Then, when profits are not as ample as expected, or if the company fails, you can be left with a massive financial obligation. So, even if it costs a bit more, consider signing six-month or one-year leases until your profit-making enterprise is well established.

5. Hiring Too Many People


When times are good and orders are coming in at a fast and furious pace, it’s tempting to hire extra help. This is a natural way that entities grow with success as the year’s pass. Unfortunately, management teams tend to over-hire much more often than under-hire.

This phenomenon can come with a high price tag even if the excess personnel is terminated within the year. That’s primarily because training and bringing new people on board is an exceedingly costly venture. What’s the answer? For many businesses, management imposes a 60-day cooling-off period before making a final decision on hiring.

It’s a simple technique that allows enough time to see whether an extra person is necessary or might just be a luxury.

6. Assuming No One Will Sue You

The lack of proper insurance coverage has sunk many entrepreneurial ships. Too often, cash-starved startups decide to skimp on policies that offer excellent protection against legal problems of all kinds. It’s a common mistake to assume that because you work alone operate out of a small office with just a few staff members that no one will ever bring a lawsuit against the company. Unfortunately, the world is an unfair place and even the most ethical, careful, kind, and knowledgeable owners receive documents informing them of pending legal action against them. Before opening the doors, consult with a lawyer who specializes in business insurance and commercial legal matters. The modest cost of the initial consultation is well worth it.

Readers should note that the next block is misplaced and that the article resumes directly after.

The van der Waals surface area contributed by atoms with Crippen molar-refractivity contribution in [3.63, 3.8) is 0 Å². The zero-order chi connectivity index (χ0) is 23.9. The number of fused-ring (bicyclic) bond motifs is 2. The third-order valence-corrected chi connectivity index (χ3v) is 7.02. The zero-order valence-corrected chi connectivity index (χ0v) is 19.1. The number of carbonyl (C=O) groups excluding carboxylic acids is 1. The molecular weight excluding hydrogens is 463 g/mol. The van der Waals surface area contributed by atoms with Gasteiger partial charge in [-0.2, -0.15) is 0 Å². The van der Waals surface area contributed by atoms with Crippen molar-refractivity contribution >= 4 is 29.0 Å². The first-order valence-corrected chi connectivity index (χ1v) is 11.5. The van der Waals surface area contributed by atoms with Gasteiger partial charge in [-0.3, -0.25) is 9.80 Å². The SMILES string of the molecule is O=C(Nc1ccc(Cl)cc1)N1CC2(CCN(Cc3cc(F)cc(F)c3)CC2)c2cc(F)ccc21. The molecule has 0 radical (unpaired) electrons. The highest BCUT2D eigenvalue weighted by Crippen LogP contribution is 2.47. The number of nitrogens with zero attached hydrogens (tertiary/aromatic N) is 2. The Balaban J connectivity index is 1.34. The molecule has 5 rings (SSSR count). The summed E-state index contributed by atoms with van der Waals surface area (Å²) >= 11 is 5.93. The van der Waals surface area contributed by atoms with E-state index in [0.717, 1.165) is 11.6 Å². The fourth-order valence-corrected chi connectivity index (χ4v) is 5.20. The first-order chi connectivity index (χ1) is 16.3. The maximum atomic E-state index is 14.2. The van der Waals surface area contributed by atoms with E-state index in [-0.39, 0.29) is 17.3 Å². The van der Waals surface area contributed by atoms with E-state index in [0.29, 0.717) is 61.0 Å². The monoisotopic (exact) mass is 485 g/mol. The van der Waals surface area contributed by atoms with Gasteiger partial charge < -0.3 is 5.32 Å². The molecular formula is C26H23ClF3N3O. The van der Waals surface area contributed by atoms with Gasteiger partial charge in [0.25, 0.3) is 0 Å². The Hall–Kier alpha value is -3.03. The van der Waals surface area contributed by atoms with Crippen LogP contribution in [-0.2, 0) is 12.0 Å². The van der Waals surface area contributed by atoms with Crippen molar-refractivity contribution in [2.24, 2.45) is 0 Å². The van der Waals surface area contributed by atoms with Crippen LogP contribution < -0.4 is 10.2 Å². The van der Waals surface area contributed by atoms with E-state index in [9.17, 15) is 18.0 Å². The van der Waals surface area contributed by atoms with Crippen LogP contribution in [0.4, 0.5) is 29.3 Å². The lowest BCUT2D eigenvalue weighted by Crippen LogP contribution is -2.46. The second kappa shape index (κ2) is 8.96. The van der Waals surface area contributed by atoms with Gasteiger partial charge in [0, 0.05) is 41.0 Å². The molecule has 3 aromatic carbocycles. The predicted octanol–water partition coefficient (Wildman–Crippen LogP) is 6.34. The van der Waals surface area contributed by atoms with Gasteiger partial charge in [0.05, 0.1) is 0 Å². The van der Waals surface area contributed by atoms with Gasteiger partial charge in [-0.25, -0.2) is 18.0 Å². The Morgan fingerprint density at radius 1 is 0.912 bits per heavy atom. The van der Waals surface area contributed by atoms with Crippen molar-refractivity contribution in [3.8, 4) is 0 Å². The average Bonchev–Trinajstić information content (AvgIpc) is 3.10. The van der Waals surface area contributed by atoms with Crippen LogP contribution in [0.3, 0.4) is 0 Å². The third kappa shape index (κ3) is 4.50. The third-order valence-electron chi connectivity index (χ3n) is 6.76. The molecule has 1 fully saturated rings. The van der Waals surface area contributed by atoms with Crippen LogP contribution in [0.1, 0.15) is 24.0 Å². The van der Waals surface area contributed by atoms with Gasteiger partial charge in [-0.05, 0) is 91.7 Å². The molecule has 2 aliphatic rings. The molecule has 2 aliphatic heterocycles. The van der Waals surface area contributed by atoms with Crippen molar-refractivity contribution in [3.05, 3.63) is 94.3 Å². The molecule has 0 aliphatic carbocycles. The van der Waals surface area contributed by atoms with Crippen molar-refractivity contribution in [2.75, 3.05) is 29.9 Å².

7. Not Keeping Detailed Records


Whether for tax purposes, industry requirements, best practices, or simple record-keeping purposes, the failure to document your actions as a business owner can lead to expensive recovery operations. And, in the digital age when it’s almost an effortless task to maintain detailed daily logs of emails, payments, transactions, decisions, and events of all kinds, there’s no excuse for falling down on this key chore. There are signs your business needs better accounting software, for example, that can also point to the need to keep better records. If you are having problems with routine record keeping, hire a professional administrative assistant to get things in order.

8. Offering Ownership Shares to Early Investors

When you’re first getting a startup off the ground and are in dire need of capital, it’s just too easy to bite on offers like, “I’ll invest $100,000 if you give me 10 percent of the action.” It’s a tempting offer, especially for an entrepreneur who realizes that much cash could get the entire operation up and running. Many people accept such offers and live to regret it. Why? Because unless you write a legal limit into the contract, that investor automatically becomes a major stockholder. Consider consulting a lawyer when you get an alluring monetary offer and the person wants a percent of the ownership stake. One common workaround is to offer a fixed percentage of future profits for two, five, or seven years, but not in perpetuity.